Time limit: Twenty moves per hour. Winners of first two games in each round to remain, losers to drop out entirely. Draws not to count. Following were
Winners of first round - Messrs. Boxall, Chase, Chilton, Condon, Cutting, Denton. H. Epstein, Franklin, McCluire, McLeod, Ott, Samuels, Stein and Thompson.
Winners of second round - Messrs. Boxall, Condon, Denton, Franklin, McClure, McLeod, Ott and Thompson.
Winners of third round - Messrs. Denton, Franklin and Thompson.
Winners of fourth round - Messrs. Franklin and Thompson.
Winner of fifth and final round - Walter S. Franklin, who consequently obtained first prize, a gold medal, and G.R. Thompson, second prize, a silver medal.
The contest has been an exciting one throughout, and when it finally settled down to between Franklin and Thompson the incidents occurring in the chessroom during the past week will long be remembered. C.R. Thompson has an international reputation, while Walter Franklin is not yet 18 years of age, and two years ago knew nothing about the game.
Walter Franklin is the son of Joseph Franklin, the well-known merchant on Battery Street. He was born in this City, attended the public schools, and is now a student of Cooper's Medical College. The moves were taught him by his father and by Oscar Samuels, another of the youthful champions of the Mechanics' Institute.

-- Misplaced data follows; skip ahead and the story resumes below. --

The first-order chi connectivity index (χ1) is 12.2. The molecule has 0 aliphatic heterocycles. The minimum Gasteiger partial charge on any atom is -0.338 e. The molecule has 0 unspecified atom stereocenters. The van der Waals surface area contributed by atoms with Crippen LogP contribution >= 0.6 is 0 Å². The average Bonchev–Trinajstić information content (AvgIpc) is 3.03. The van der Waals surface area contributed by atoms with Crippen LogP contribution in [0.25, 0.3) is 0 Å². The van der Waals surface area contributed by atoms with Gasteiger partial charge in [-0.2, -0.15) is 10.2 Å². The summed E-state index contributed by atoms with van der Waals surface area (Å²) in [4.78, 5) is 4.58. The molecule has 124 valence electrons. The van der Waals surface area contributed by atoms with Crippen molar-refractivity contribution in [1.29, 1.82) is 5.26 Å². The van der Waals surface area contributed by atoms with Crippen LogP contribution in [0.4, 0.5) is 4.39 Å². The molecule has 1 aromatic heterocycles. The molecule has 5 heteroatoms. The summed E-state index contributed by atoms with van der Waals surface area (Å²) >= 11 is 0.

1.e4 e6 2.d4 d5 3.Nc3 Nf6 4.e5 Nfd7
5.f4 c5 6.dxc5 Nxc5 7.b4 Ncd7 8.a3 Qh4+ 9.g3 Qd8 10.Bg2 f6 11.exf6 Nxf6
12.Nf3 Qb6 13.Qe2 Nc6 14.Bb2 Be7 15.Na4 Qc7 16.c4 0–0 17.Ng5 Kh8 18.0–0
Re8 19.Bxf6 Bxf6 20.Rac1 Bxg5 21.cxd5 Nd4 22.Qe4 Qd7 23.Nc5 Qxd5 24.Qd3
Nf3+ 25.Rxf3 Bf6 26.Qxd5 exd5 27.Rd3 b6 28.Bxd5 Bf5 29.Bxa8 Bxd3 30.Nxd3
Rxa8 31.Ne5 Kg8 32.Kf2 Re8 33.Re1 Bxe5 34.fxe5 Kf7 35.Kf3 Ke6 36.Ke4 Rc8
37.Rd1 Rc4+ 38.Rd4 Rc2 39.Rd6+ Ke7 40.Kd5 Rxh2 41.Kc6 g5 42.Rd7+ Ke6 43.Rxa7
Kxe5 44.Kxb6 Kf5 45.Rc7 Kg4 46.Rc3 h5 47.a4 Rg2 48.a5 Rxg3 49.Rxg3+ Kxg3
50.a6 h4 51.a7 g4 52.a8Q h3 53.Kc5 Kh2 54.Qa2+ Kh1 55.Qb1+ Kg2 56.Qc2+
Kf3 57.Qd1+ Kg3 58.Qe1+ Kf3 59.Qf1+ Kg3 60.Qg1+ Kf3 61.b5 g3 62.b6 h2 63.Qh1+
Kg4 64.Qg2 1–0
The Mechanics' Institute, San Francisco, chess tournament was finished in November. Dr. Lovegrove and Mr. Chilton tied for first and second places , and will play a deciding game. The scores in full read:
11 ½ -½
1-2. Lovegrove 11 ½ -½
3. Samuels 8-4
4. Ott 7 ½ -4 ½
5-6. Neville 6 ½ -5 ½
5-6. Eppinger 6 ½ -5 ½
7. Durkin 5-7